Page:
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(7.) Roos H, Lauren M, Adalberth T, et al. Knee osteoarthritis after meniscectomy: prevalence of radiographic changes after twenty-one years, compared with matched controls. Arthritis Rheum. 1998 Aug;41(4):687-93.

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(10.) Peters TJ, Smillie IS. Studies on the chemical composition of the menisci of the knee joint with special reference to the horizontal cleavage lesion. Clin Orthop Relat Res. 1972 Jul-Aug;86:245-52.

(11.) Christoforakis J, Pradhan R, Sanchez-Ballester J, et al. Is there an association between articular cartilage changes and degenerative meniscus tears? Arthroscopy. 2005 Nov;21(11):1366-9.

(12.) Noble J, Turner PG. The function, pathology, and surgery of the meniscus. Clin Orthop Relat Res. 1986 Sep;(210):62-8.

(13.) Arno S, Bell CP, Uquillas C, et al. Tibiofemoral contact mechanics following a horizontal cleavage lesion in the posterior horn of the medial meniscus. J Orthop Res. 2015 Apr;33(4):584-90.

(14.) Arno S, Hadley S, Campbell KA, et al. The effect of arthroscopic partial medial meniscectomy on tibiofemoral stability. Am J Sports Med. 2013 Jan;41(1):73-9.

(15.) Heinlein B, Kutzner I, Graichen F, et al. ESB Clinical Biomechanics Award 2008: Complete data of total knee replacement loading for level walking and stair climbing measured in vivo with a follow-up of 6-10 months. Clin Biomech (Bristol, Avon). 2009 May;24(4):315-26.

(16.) D'Lima DD, Patil S, Steklov N, et al. In vivo knee moments and shear after total knee arthroplasty. J Biomech. 2007;40 Suppl 1:S11-7.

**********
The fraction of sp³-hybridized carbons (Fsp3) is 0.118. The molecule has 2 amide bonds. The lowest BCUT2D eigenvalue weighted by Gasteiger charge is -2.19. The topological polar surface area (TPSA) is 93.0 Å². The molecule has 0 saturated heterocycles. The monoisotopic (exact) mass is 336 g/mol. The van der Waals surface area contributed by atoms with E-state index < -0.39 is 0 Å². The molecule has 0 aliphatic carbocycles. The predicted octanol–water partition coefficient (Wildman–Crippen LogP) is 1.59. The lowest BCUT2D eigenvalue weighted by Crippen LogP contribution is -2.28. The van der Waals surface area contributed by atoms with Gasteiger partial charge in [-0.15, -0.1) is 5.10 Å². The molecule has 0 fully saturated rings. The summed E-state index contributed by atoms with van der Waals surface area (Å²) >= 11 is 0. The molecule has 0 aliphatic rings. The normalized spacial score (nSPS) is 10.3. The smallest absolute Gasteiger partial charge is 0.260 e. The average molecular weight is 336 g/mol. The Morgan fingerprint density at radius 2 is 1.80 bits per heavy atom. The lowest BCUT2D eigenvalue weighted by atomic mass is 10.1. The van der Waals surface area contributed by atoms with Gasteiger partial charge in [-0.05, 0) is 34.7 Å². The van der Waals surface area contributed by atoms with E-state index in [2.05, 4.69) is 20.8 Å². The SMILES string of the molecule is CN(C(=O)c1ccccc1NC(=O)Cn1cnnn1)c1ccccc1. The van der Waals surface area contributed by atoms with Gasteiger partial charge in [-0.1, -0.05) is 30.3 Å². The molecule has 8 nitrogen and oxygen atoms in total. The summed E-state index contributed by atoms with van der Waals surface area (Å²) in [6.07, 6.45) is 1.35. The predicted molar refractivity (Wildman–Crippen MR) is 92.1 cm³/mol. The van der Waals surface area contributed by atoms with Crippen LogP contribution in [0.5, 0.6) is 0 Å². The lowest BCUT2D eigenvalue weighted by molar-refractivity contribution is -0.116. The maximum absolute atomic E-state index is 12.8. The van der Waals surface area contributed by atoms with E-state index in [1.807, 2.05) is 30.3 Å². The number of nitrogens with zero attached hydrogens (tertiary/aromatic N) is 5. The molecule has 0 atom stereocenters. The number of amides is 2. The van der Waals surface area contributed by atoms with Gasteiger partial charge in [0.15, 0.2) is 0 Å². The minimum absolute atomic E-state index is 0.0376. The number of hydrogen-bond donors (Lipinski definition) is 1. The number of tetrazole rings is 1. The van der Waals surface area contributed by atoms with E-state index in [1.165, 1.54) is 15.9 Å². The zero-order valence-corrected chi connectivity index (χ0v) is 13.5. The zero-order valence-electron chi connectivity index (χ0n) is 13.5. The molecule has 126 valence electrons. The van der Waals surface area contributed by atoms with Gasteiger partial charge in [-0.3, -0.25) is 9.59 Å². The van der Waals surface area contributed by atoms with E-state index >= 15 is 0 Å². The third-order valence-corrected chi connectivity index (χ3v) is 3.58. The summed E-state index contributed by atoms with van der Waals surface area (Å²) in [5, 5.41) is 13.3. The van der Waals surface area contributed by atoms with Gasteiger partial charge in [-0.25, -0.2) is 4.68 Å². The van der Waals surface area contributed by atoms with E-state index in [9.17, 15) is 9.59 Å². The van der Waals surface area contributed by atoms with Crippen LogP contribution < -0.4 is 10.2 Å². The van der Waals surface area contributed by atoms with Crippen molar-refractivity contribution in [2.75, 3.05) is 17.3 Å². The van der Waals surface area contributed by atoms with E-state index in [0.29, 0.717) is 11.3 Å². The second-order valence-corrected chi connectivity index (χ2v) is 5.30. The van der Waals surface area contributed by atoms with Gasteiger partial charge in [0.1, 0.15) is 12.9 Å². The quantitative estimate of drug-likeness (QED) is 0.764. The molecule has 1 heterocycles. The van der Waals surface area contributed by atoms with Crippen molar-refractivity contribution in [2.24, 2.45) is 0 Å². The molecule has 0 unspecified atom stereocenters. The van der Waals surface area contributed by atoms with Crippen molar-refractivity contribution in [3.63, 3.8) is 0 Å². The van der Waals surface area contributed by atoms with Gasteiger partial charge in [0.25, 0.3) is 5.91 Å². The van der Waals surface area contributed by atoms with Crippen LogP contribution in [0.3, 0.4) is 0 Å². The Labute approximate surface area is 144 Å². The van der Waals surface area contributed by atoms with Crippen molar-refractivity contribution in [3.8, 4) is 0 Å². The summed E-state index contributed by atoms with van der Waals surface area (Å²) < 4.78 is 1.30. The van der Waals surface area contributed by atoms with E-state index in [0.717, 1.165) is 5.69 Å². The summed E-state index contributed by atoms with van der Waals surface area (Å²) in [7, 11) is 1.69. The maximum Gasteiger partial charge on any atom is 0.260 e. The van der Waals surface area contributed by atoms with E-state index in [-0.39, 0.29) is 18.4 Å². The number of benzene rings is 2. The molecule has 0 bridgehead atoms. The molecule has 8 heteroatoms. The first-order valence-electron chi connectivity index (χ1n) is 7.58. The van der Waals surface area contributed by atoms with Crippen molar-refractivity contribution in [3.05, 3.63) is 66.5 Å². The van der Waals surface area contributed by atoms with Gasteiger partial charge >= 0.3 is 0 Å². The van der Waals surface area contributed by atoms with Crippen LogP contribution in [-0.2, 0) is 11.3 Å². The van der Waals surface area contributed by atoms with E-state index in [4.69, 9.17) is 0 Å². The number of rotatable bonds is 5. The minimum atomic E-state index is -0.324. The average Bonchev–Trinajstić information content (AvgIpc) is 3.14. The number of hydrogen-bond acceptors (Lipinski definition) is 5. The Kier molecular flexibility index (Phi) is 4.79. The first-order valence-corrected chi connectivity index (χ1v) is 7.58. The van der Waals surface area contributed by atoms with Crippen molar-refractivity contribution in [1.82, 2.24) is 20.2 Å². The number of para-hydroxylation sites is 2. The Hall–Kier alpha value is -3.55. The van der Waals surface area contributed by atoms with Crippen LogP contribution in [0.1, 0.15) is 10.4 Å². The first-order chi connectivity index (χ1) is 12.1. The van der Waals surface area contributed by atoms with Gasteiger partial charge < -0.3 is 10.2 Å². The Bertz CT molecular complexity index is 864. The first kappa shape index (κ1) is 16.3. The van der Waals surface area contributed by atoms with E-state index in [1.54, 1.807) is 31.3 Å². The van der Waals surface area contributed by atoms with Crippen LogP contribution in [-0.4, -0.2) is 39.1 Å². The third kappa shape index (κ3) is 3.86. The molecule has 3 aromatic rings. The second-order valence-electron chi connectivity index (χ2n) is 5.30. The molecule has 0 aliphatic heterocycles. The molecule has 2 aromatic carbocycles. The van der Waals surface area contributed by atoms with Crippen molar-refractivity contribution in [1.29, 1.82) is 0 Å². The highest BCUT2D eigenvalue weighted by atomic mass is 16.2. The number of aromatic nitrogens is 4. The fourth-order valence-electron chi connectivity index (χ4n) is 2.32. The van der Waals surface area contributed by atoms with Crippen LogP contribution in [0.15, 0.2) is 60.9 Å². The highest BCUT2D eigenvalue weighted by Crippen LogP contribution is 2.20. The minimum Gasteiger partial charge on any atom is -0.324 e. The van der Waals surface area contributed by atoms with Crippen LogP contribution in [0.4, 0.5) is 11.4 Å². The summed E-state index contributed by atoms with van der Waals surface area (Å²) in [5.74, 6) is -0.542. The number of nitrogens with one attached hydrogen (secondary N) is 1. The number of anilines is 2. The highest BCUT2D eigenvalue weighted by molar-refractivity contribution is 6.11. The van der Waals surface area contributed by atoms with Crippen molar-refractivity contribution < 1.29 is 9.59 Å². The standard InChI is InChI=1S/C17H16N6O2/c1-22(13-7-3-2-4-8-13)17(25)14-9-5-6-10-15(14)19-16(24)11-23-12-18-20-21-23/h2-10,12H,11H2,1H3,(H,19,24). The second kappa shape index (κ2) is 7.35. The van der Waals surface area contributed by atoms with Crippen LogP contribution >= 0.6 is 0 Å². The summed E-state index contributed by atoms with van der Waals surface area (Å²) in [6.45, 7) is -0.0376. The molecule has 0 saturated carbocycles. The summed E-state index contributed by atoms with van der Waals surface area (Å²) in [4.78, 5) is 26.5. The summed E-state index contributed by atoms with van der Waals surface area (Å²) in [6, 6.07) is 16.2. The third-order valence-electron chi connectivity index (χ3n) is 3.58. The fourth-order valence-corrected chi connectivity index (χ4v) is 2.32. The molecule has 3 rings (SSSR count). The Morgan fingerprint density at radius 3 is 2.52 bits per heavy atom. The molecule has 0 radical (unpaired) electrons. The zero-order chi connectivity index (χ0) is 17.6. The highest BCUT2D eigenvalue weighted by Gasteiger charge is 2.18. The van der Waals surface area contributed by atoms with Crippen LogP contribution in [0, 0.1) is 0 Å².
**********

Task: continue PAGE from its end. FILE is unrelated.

(17.) Noble J, Hamblen DL. The pathology of the degenerate meniscus lesion. J Bone Joint Surg Br. 1975 May;57(2):180-6.

(18.) Kim SJ, Lee SK, Kim SH, et al. Does decreased meniscal thickness affect surgical outcomes after medial meniscectomy? Am J Sports Med. 2015 Apr;43(4):937-44.

Caption: Figure 1 Dynamic knee contact mechanics testing rig with knee in full extension (left) and 135[degrees] of flexion (right).

Caption: Figure 2 Arthroscopic images of the posterior horn of the medial meniscus demonstrating A, an intact meniscus, B, a pediatric Beaver [R] blade creating a HCT, C, an HCT, D, the superior flap of the HCT removed, and E, both flaps of the HCT lesion removed. To view this figure in color, see www.hjdbulletin.org.

Caption: Figure 3 The Tekscan sensor was divided into four regions based on the unloaded position of the meniscus on the tibial plateau measured directly after dissection of each specimen: anterior, central, and posterior meniscus portions, and uncovered cartilage on the tibial plateau. To view this figure in color, see www.hjdbulletin.org.

Caption: Figure 4 Tekscan peak contact pressure maps following application of 500 N compression from one knee at full extension (top row), 60[degrees] flexion (middle row), and 120[degrees] flexion (bottom row) for the cases of the intact (left column), HCT flap removed (middle column), and both HCT flaps removed (right column) cases of the posterior horn of the medial meniscus. To view this figure in color, see www.hjdbulletin.org.

Carlos A. Uquillas, M.D., Sally Arno, Ph.D., Austin J. Ramme, M.D., Ph.D., Cheongeun Oh, Ph.D., Peter S. Walker, Ph.D., and Robert J. Meislin, M.D.